At present, the Arctic Ocean is experiencing changes in ocean surface temperature and sea ice extent that are unprecedented in the era of satellite observations, which extend from the 1980s to the present (see sections 5c,d). To provide context for current changes, scientists turn to paleoclimate records to document and study anthropogenic influence and natural decadal and multidecadal climate variability in the Arctic system. Paleoceanographic records extend limited Arctic instrumental measurements back in time and are central to improving our understanding of climate dynamics and the predictive capability of climate models. By comparing paleoceanographic records with modern observations, scientists can place the rates and magnitudes of modern Arctic change in the context of those inferred from the geological record.
Over geological time, paleoceanographic reconstructions using, for instance, marine sediment cores indicate that the Arctic has experienced huge sea ice fluctuations. These fluctuations range from nearly completely ice-free to totally ice-covered conditions. The appearance of ice-rafted debris and sea ice-dependent diatoms in Arctic marine sediments indicate that the first Arctic sea ice formed approxi-mately 47 million years ago (St. John 2008; Stickley et al. 2009; Fig. SB5.1), coincident with an interval of declining atmospheric carbon dioxide (CO2) concentration, global climate cooling, and expansion of Earths cryosphere during the middle Eocene. The development of year-round (i.e., perennial) sea ice in the central Arctic Ocean, similar to conditions that exist today, is evident in sediment records as early as 1418 million years ago (Darby 2008). These records suggest that transitions in sea ice cover occur over many millennia and often vary in concert with the waxing and waning of circum-Arctic land ice sheets, ice shelves, and long-term fluctuations in ocean and atmospheric temperature and atmospheric CO2 concentrations (Stein et al. 2012; Jakobsson et al. 2014). Over shorter time scales, shallow sediment records from Arctic Ocean continental shelves allow more detailed, higher-resolution (hundreds of years resolution) reconstructions of sea ice history extending through the Holocene (11 700 years ago to present), the most recent interglacial period.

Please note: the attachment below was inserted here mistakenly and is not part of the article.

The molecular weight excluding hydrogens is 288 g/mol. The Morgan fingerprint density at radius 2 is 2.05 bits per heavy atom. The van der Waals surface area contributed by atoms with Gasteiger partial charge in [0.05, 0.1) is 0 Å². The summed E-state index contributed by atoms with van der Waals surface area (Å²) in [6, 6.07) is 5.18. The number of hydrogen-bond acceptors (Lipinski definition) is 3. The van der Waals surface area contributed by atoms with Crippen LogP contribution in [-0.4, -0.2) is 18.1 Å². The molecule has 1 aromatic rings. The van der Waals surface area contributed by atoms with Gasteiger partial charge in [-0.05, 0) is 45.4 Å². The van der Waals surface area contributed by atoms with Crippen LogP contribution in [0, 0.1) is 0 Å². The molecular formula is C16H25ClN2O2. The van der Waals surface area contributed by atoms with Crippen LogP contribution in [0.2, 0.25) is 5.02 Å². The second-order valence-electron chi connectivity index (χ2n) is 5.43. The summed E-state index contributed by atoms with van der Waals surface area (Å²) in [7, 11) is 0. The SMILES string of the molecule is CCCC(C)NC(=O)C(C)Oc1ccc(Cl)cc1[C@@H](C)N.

A notable feature of these records is an early Holocene sea ice minimum, corresponding to a thermal maximum (warm) period from 11 000 to 5000 years ago, when the Arctic may have been warmer and had less summertime sea ice than today (Kaufman et al. 2004). However, it is not clear that the Arctic was ice-free at any point during the Holocene (Polyak et al. 2010). High-resolution paleosea ice records from the western Arctic in the Chukchi and East Siberian Seas indicate that sea ice concentrations increased through the Holocene in concert with decreasing summer solar insolation (sunlight). Sea ice extent in this region also varied in response to the volume of Pacific water delivered via the Bering Strait into the Arctic Basin (Stein et al. 2017; Polyak et al. 2016). Records from the Fram Strait (Mller et al. 2012), Laptev Sea (Hrner et al. 2016), and Canadian Arctic Archipelago (Vare et al. 2009) also indicate a similar long-term expansion of sea ice and suggest sea ice extent in these regions is modulated by the varying influx of warm Atlantic water into the Arctic Basin (e.g., Werner et al. 2013). Taken together, available records support a circum-Arctic sea ice expansion during the late Holocene.